Posted: 23 February 2018

Changes to free school meals will hurt struggling families

For children from poorer families, the guarantee of a decent lunch each day can make a huge difference. Free school meals are intended to provide children with a proper meal when food may be tight at home. For some children this may be the only healthy cooked food they get - for others it can be their only meal of the day.

Eligibility for free school meals is determined by access to certain benefits. Universal Credit has gradually been replacing these old benefits, covering families both in and out of work.  But government changes to Universal Credit will mean a million children who are living in poverty in England still miss out on free school meals. 

Why is this a huge step backwards?

Up to now, all families receiving Universal Credit have been eligible for free school meals. If the government was to continue this policy, almost every child in poverty would receive a free school meal once Universal Credit is fully rolled out (expected by 2022).

Although the Government have in the past indicated that they would look at this policy again before the full roll out of Universal Credit, we and others had hoped the current government would take this golden opportunity to ensure that in future every child in poverty would get the free school meals they desperately need.

Instead, the Government wants to introduce a new earnings limit, so that families on Universal Credit earning more than £7,400 a year won’t be eligible for free school meals. This is a huge step backwards. Not only does this mean that those one million children in poverty who could benefit now won’t, it also fundamentally undermines one of the main reasons for introducing Universal Credit in the first place: to ensure that 'work always pays'.

The new rules will create a situation in the future where many working families will be punished for taking on extra hours or accepting a pay rise because they would have their free school meals taken away. These are worth around £400 a year per child – a huge sum if you’re on a low income.

Analysis we produced jointly with Child Poverty Action Group and academics at York University found this new poverty trap could affect around 280,000 low income working families in England, containing over 700,000 children.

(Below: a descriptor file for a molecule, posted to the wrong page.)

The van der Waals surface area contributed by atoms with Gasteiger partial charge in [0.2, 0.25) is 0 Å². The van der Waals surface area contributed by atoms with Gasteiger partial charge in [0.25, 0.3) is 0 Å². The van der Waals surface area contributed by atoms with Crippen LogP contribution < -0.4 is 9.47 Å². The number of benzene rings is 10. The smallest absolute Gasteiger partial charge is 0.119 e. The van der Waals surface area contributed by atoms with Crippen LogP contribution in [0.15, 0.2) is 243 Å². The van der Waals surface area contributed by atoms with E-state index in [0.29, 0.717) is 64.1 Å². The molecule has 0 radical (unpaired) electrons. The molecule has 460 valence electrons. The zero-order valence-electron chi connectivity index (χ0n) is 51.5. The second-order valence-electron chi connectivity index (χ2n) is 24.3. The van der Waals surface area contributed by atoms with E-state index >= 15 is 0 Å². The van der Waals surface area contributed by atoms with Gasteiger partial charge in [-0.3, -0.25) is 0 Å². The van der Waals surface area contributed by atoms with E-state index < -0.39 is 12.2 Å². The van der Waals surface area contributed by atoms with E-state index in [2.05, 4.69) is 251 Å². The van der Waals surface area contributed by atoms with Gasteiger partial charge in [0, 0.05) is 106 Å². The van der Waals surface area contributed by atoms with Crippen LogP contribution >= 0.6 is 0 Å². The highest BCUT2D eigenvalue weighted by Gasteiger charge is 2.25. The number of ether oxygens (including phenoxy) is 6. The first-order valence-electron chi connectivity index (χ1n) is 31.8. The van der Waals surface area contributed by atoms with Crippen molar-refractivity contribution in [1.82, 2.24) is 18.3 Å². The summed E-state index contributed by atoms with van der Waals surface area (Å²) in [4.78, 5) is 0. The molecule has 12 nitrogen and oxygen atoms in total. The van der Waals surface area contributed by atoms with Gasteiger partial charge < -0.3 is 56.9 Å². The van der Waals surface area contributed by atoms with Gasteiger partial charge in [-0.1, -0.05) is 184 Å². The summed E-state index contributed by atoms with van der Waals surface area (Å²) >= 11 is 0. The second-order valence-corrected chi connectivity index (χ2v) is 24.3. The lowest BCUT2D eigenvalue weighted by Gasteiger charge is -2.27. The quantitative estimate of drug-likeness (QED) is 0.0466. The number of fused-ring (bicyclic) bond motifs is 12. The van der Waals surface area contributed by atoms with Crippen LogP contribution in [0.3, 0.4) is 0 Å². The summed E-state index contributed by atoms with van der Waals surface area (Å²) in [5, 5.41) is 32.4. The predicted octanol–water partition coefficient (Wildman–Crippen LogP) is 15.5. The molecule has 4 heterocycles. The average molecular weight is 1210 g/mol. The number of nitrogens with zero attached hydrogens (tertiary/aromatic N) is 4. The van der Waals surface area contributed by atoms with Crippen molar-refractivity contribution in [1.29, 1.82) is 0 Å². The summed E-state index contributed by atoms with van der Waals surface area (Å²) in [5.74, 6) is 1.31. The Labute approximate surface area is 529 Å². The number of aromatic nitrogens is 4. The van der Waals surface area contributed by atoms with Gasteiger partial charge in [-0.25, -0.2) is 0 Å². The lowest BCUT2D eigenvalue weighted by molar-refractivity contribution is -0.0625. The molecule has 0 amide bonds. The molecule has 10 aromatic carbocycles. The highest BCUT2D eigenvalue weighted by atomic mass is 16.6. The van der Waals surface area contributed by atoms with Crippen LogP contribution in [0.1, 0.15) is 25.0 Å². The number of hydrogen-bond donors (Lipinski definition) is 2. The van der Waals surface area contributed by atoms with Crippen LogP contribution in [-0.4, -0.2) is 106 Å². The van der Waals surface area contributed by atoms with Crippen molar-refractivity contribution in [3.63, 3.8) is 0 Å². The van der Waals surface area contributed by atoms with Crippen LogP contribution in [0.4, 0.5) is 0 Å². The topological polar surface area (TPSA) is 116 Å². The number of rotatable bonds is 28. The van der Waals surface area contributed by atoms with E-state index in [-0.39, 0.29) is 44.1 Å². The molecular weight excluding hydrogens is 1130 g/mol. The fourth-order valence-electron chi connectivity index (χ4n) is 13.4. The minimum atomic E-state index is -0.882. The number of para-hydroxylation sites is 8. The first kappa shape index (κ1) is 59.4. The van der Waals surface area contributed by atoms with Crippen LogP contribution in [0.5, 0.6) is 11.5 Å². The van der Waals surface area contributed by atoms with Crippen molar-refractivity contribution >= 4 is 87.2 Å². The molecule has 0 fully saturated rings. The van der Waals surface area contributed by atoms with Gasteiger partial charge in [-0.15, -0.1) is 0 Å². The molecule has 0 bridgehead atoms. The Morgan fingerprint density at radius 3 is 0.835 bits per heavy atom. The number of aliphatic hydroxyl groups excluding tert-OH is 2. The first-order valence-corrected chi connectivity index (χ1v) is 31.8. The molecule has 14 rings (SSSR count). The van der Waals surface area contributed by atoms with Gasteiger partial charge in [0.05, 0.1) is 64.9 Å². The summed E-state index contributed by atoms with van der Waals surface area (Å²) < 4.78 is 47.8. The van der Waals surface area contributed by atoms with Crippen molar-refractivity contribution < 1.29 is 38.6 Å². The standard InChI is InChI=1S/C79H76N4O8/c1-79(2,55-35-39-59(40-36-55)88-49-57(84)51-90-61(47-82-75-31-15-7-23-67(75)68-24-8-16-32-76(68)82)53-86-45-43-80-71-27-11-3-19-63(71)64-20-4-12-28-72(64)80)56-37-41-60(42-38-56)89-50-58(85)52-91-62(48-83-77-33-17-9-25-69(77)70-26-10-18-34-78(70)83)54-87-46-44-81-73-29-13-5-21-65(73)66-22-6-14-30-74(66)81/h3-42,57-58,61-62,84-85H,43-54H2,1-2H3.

What’s the government’s position?

The government believe that 50,000 more children overall will receive Free School Meals by the time Universal Credit is fully rolled out, than do in the present day. We have no reason to believe this is not the case – although they still say that some who would have been entitled under the old benefits will no longer be entitled under the new rules (once transitional protections end).

However, this will still mean that around one million children in poverty will not receive a Free School Meal.

Transitional Protection

It’s important to note that the government is putting transitional protection in place so that school children currently getting free school meals do not lose them. While this is welcome, we are concerned about the long term impacts of the policy, which will still mean around 1 million children in poverty in working families go without, and fundamentally undermine the goal of Universal Credit to make work pay.

We are calling on the government to continue their current policy of providing free school meals to all children on Universal Credit. This would help to ensure that almost all children in poverty receive at least one decent meal each day.

How many children in poverty will miss out in your area?

Use our map below to find out how many children in your area who are living in poverty will be left missing out on free school meals under the Government's proposals. If you would like to do more to help children you can become a campaign champion.

become a campaign champion



Further information is contained within the following short parliamentary briefing: Briefing on free school meals and universal credit

By Scott Compton

Read more

One million children in poverty are missing out on free school meals

Posted: 19 December 2017


Read more

Child poverty - children in larger families suffer most

Posted: 5 December 2017